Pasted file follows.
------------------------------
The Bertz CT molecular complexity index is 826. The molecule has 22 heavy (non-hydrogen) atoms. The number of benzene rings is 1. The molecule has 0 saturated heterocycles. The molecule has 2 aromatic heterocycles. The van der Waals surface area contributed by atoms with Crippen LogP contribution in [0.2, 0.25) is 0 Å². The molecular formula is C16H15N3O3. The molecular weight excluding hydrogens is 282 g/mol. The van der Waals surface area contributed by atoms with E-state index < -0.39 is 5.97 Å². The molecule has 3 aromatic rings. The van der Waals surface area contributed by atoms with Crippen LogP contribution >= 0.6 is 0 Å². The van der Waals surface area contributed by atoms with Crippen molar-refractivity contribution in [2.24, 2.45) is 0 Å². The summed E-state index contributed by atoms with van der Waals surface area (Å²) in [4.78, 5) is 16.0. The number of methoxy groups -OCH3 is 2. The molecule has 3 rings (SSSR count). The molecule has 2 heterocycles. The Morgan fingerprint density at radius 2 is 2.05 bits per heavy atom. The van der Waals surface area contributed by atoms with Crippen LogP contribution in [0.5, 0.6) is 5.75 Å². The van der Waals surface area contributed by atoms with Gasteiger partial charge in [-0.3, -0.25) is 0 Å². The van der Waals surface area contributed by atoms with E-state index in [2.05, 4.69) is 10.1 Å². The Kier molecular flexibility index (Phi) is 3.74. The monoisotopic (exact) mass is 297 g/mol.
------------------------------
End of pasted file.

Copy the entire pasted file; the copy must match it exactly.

The Bertz CT molecular complexity index is 826. The molecule has 22 heavy (non-hydrogen) atoms. The number of benzene rings is 1. The molecule has 0 saturated heterocycles. The molecule has 2 aromatic heterocycles. The van der Waals surface area contributed by atoms with Crippen LogP contribution in [0.2, 0.25) is 0 Å². The molecular formula is C16H15N3O3. The molecular weight excluding hydrogens is 282 g/mol. The van der Waals surface area contributed by atoms with E-state index < -0.39 is 5.97 Å². The molecule has 3 aromatic rings. The van der Waals surface area contributed by atoms with Crippen LogP contribution >= 0.6 is 0 Å². The van der Waals surface area contributed by atoms with Crippen molar-refractivity contribution in [2.24, 2.45) is 0 Å². The summed E-state index contributed by atoms with van der Waals surface area (Å²) in [4.78, 5) is 16.0. The number of methoxy groups -OCH3 is 2. The molecule has 3 rings (SSSR count). The molecule has 2 heterocycles. The Morgan fingerprint density at radius 2 is 2.05 bits per heavy atom. The van der Waals surface area contributed by atoms with Crippen LogP contribution in [0.5, 0.6) is 5.75 Å². The van der Waals surface area contributed by atoms with Gasteiger partial charge in [-0.3, -0.25) is 0 Å². The van der Waals surface area contributed by atoms with E-state index in [2.05, 4.69) is 10.1 Å². The Kier molecular flexibility index (Phi) is 3.74. The monoisotopic (exact) mass is 297 g/mol.